act of falsification of public documents, by then and there falsifying or causing the falsification of the
following documents, to wit:
a)
Certification dated March 10, 1986 purportedly signed by a certain Fernando Dizon, Record
Management Analyst of the Bureau of Land, Central Office, Manila;
(b)
Report dated May 5, 1986 purportedly signed by a certain Jose Mariano, Chief Record
Management Division of Bureau of Land, Central Office, Manila; and
(c)
Sales Certificate and Deed of Assignment allegedly issued by the Bureau of Land in favor of
Lourdes Angeles; that despite the fact that said accused knew all the time that said documents are fake
and spurious used the same in the Petition for Reconstitution of Records of the technical description of
Lots Nos. 755, 777, 778 and 783 of the Piedad Estate covered by TCT No. 14, Decree No.
667, GLRO Record No. 5975 and the issuance of Title thereto filed by Estrella Mapa over and involving
the aforesaid lots in Land Registration Case docketed as LRC Case No. 3369 (86) before Branch 99,
Regional Trial Court, Quezon City and that by virtue of said falsification and the use of the same as
evidence in Court Honorable Presiding Judge Godofredo Asuncion issued an order dated June 30, 1986
granting said petition, and pursuant thereto the Register of Deeds of Quezon City issued Transfer
Certificates of Titles Nos. 348156, 348291 and 348292 in the name of Estrella Mapa thereby embracing
and/or encroaching the portions of the properties belonging to Romeo D. Gomez, Sixto Agbada,

Irene Agbada-Cruz and Mercedes Aristorenaswhose properties were embraced and included in the said
Transfer Certificates of Titles and in such amount as may be awarded under the provisions of the Civil
Code.
CONTRARY TO LAW.
Before his arraignment, petitioner moved to quash the information on two (2) grounds. First, that the
officer who filed the information had no legal authority to do so, and second, that more than one offense
was charged in the information.
Pending resolution of the motion to quash, petitioner was arraigned.
By Order of August 23, 1991, Judge Benigno T. Dayaw of Branch 80 of the Regional Trial Court ofQuezon
City to whose sala Criminal Case No. Q-91-18037 was raffled, holding that the grant or denial of Motion
to Dismiss whether the accused is arraigned or not is discretionary on the part of the Court, it citing
People vs. IAC, L-66939-41, January 10, 1987, granted the petitioners motion to quash upon the second
ground. Accordingly, the information was quashed.
More than two (2) years after the quashal of the information in Criminal Case No. Q-91-18037 or on
October 19, 1993, the Quezon City Prosecutor filed against the same accused including petitioner two (2)
informations for falsification of public documents docketed at the Quezon City RTC as Criminal Case Nos.
Q-93-49988 and 49989. The Informations arose from the questioned acts of falsification subject of the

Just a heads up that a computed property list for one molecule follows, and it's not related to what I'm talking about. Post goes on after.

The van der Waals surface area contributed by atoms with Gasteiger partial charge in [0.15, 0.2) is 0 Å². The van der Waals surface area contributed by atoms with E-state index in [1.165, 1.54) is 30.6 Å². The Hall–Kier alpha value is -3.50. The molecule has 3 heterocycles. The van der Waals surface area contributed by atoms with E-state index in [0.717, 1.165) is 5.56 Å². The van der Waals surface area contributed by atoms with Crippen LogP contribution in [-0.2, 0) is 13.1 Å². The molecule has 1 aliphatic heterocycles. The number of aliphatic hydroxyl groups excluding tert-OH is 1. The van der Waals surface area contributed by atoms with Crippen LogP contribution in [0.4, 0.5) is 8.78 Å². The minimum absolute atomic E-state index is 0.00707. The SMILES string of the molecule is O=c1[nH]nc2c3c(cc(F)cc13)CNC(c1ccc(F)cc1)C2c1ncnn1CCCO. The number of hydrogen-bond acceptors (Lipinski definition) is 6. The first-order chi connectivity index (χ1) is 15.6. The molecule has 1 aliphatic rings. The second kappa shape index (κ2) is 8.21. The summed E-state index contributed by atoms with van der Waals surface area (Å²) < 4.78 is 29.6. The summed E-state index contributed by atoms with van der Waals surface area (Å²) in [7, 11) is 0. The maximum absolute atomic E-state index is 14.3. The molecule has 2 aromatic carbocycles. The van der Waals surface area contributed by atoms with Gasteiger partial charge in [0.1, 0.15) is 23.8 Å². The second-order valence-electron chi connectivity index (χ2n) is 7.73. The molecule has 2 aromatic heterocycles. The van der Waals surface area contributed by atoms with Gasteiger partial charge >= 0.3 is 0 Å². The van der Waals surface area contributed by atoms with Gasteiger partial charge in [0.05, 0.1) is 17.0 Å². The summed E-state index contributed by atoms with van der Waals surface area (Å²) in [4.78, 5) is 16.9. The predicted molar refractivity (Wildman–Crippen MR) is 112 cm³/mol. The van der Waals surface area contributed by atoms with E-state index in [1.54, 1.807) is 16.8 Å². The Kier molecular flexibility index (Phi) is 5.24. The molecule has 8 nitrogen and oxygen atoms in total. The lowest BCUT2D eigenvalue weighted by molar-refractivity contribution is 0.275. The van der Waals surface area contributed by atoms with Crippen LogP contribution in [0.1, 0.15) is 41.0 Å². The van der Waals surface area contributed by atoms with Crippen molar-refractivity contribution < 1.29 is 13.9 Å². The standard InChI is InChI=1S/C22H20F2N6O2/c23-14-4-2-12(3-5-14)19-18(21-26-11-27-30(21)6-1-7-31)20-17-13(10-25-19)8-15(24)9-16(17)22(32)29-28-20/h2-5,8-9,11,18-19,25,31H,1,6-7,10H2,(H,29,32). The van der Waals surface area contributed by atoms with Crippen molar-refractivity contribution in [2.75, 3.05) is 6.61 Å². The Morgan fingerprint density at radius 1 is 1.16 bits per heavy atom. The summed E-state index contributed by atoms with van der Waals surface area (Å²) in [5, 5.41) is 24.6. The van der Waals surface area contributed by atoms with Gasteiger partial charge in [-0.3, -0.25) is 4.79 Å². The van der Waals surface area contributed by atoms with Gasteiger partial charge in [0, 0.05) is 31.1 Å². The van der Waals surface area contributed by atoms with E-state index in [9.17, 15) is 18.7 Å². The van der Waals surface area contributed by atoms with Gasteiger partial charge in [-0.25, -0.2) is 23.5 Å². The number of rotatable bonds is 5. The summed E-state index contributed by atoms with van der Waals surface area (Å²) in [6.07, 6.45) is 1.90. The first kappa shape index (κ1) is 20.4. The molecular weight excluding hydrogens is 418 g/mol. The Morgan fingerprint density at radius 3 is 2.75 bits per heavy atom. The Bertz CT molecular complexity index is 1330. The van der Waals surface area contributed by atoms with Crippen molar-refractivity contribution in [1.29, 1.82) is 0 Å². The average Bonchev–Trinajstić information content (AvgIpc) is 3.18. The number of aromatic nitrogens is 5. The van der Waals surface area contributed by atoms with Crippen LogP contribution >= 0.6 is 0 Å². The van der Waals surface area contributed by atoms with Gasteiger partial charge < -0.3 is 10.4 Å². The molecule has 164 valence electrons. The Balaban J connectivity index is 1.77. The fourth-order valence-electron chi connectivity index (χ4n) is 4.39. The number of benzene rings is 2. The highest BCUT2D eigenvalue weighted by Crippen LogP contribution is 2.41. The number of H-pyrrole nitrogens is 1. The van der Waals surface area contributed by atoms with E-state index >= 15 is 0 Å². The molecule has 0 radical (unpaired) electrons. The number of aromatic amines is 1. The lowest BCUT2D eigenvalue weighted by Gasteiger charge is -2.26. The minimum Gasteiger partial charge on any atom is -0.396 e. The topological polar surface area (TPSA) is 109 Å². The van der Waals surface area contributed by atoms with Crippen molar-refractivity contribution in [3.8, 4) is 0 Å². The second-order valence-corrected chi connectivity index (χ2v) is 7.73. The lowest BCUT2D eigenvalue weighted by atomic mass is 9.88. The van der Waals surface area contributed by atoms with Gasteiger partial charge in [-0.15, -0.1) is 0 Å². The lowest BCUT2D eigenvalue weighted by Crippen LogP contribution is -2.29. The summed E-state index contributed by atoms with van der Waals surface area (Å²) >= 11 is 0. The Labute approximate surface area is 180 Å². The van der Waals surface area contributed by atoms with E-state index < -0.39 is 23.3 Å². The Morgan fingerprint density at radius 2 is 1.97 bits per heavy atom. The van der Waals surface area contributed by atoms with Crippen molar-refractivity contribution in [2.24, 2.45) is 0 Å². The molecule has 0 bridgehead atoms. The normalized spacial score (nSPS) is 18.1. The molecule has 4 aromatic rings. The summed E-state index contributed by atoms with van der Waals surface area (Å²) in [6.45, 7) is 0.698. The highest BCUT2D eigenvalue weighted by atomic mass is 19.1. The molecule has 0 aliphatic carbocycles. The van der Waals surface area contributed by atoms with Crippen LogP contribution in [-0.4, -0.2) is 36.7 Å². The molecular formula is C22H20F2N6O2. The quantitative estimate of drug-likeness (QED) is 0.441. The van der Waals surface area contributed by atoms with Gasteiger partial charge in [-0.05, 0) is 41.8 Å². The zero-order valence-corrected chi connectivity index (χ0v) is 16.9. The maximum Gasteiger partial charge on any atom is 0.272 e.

earlier quashed information in Criminal Case No. Q-91-18037.
Petitioner later filed with Branch 103 of the RTC of Quezon City to which the informations were raffled a
motion for the quashal thereof on the ground of double jeopardy, citing Section 3(h) of Rule 117 of the
Revised Rules of Court.
Petitioner argued at the court a quo that he would be placed in double jeopardy as he was indicted before
for the same offenses and the case was dismissed or otherwise terminated without his express consent.
By the assailed Order of December 18, 1996, public respondent, Judge Vicente Q. Roxas of Branch 227
of the RTC of Quezon City to which the two (2) informations against petitioner, et al, were eventually
lodged, held that the information in Criminal Case No. Q-93-49988 involved a different document as that
involved in Criminal Case No. Q-91-18037 which had already been quashed. Resolution of the motion to
quash the information in Criminal Case No. Q-93-49989 was stayed pending the submission by petitioner
of the documents required by the court a quo. Public respondent thus denied the motion to quash the
information in Criminal Case No. Q-93-49988 and ordered petitioners arraignment, he holding that said
case did not place petitioner in double jeopardy.[2]
Herein petitioner then filed a petition for certiorari before the CA which denied his petition stating in
its Decision that since the Information in Criminal Case No. Q-91-18037, on petitioners motion, was
quashed on the ground that more than one offense was charged pursuant to Sec. 3 (e) of Rule 117 of the
Revised Rules of Court,[3] he is not placed in double jeopardy by the filing of another Information for an
offense included in the charge subject of the Information in Criminal Case No. Q-91-18037. [4]
Hence, herein petition for review on certiorari assigning the following errors of the CA, to wit:

I. That the Honorable Court of Appeals ERRED in disregarding the legal doctrine that THERE
IS DOUBLE JEOPARDY, in the case now pending before Respondent Judge Vicente Q.
Roxas;
II. That the Honorable Court of Appeals ERRED in not adhering to the decisions of this
Honorable Supreme Court, as well as to applicable jurisprudence on the matter;
III. That the Honorable Court of Appeals ERRED in not taking into account that based on the
Manifestation and Motion (To Grant Petition) In Lieu of Comment filed by the Office of the
Solicitor General, the ORDER of dismissal of Honorable Judge Benigno T. Dayaw in
Criminal Case No. Q-91-18037 on August 23, 1991 has become final and executory; and
IV. That the Honorable Respondent Court of Appeals ERRED in concluding that an ORDER
sustaining the motion to quash is not a bar to another prosecution for the same offense, as it